Inbound Marketing Explained
In layman’s language, Inbound Marketing revolves around creating quality contents to generate web traffic. Inevitably some of this traffic will become quality sales leads. Close and delight these leads and they become advocates for business, sharing your contents to their contacts. A fairly straightforward proposition if you ask me. The advent of Internet has equipped us with various tools in nurturing our businesses from its infancy to prominence. What’s more, the internet is not confined to any one space, it exists internationally.
Your manufacturing or sales activities may already transcend geographical borders. The same can be replicated with marketing. If you are new to Inbound Marketing, then it may be that you are not effectively creating a solid marketing strategy hence missing out on the full benefits it offers. If this rings true, and you do struggle with your domestic reach, then your global approach will be even more in need of a fix up.
For many companies in the electronic, technology and manufacturing industries, the thought of going global with their business seems like an overwhelming project. They start to question if what has worked for them in the UK can be imitated across Europe, North America or even the Far East.
Fortunately, we are here to show you how easy it can be to take your inbound marketing to the global stage.
Focus on Website
Your website will be at the forefront of your business operations when trading with customers in other countries. So it is the focal point when going global. Fine tuning your website to appeal to your niche market is pivotal in building trust and confidence and eventually their business. To do this, you can employ strategies such as translating your website to your target market’s language. You could even obtain a domain name that is specific to the target country and build content that way. Also simply having your site to appeal to different cultures and countries will suffice but will need careful planning.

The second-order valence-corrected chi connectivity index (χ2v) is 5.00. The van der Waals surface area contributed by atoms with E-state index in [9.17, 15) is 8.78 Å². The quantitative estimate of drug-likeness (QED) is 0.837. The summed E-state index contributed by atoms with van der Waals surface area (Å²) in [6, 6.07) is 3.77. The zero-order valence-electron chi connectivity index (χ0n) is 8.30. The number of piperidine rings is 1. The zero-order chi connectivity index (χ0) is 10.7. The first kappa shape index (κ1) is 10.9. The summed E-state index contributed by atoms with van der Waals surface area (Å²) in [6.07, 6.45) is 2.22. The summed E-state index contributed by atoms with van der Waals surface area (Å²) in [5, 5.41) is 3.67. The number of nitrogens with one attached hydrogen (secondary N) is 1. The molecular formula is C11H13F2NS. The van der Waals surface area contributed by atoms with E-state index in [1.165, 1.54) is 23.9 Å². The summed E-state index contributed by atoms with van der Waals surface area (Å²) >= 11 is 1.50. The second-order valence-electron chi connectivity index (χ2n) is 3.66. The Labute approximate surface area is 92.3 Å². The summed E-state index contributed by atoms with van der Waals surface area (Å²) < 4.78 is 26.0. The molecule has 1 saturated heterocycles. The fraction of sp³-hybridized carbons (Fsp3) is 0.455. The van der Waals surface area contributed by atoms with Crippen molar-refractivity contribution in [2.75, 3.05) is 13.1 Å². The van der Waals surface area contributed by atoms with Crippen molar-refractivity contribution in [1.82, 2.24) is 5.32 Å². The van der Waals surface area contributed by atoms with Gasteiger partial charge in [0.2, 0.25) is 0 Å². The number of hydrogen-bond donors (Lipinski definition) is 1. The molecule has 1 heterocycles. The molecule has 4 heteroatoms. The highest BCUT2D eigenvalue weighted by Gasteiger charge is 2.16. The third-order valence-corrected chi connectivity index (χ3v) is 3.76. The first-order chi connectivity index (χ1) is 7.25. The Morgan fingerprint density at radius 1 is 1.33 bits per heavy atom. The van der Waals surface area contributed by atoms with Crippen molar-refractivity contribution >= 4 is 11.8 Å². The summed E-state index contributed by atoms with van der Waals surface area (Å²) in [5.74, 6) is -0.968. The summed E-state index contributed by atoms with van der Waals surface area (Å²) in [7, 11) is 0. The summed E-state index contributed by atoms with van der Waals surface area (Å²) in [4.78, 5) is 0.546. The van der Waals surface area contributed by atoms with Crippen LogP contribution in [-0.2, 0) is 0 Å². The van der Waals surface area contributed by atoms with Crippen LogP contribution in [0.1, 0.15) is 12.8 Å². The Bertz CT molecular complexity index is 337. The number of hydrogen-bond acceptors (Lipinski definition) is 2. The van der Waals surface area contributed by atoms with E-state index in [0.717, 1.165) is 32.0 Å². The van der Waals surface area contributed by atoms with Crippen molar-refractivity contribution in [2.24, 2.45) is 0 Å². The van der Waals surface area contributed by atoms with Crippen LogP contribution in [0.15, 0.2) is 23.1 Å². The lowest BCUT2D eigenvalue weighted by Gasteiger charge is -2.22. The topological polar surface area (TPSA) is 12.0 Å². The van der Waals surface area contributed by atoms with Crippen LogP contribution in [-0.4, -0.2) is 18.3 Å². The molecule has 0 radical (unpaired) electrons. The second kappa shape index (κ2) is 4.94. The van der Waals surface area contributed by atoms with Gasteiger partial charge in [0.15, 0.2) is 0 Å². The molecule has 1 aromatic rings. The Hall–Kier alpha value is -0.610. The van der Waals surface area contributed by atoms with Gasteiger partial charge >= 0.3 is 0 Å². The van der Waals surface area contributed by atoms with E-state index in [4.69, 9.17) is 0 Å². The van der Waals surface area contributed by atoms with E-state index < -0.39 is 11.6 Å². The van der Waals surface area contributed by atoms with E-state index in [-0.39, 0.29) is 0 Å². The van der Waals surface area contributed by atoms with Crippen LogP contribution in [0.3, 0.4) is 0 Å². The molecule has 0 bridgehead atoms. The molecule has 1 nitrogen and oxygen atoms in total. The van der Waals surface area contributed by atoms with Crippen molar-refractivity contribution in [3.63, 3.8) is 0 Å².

Go with the Flow
Ensure that images, and product messaging used across your site are aligned to the market you operate in. What may be acceptable in one country may be considered a taboo in another. For example, writing contents that are light-hearted may be portrayed as unprofessional in some countries, therefore check that your branding and product messages are congruent with the cultural norms.
It is pointless having a beautifully designed website with little or no traffic. Having said that, Search Engine Optimisation (SEO) will be the next area of focus. By now, you probably have a SEO strategy to attract english-speaking customers in your domestic market. Going global means making additional tweaks to make your site capable of coping with the idiosyncrasies that comes with foreign languages. Enhance your site as not everyone may speak english in your target country. When translating your website, remember the need to include the local keyword in your target country.
Content is king in your Inbound Marketing efforts, so it shouldn't be overlooked. The content you use will need adapting depending on localisation. The market will also be an influential factor. Bear in mind that not all the content will be appropriate or even significant. The key is to be selective with the contents that will provide traction. Instead of aimlessly translating every content, focus on the contents that will boost your campaign. This also applies to ebooks and white-papers. Whiles translating them may be costly and take time, prioritising the best contents will give you head start advantage.
After the language barriers and cultural sensitivities have been dealt with, expanding Inbound Marketing to a global scale becomes a familiar grounds. The process of attracting visitors and converting them to leads works fine around the globe as it does in this country. Quality content is quality content, irrespective of the language and that’s what people seek you to deliver.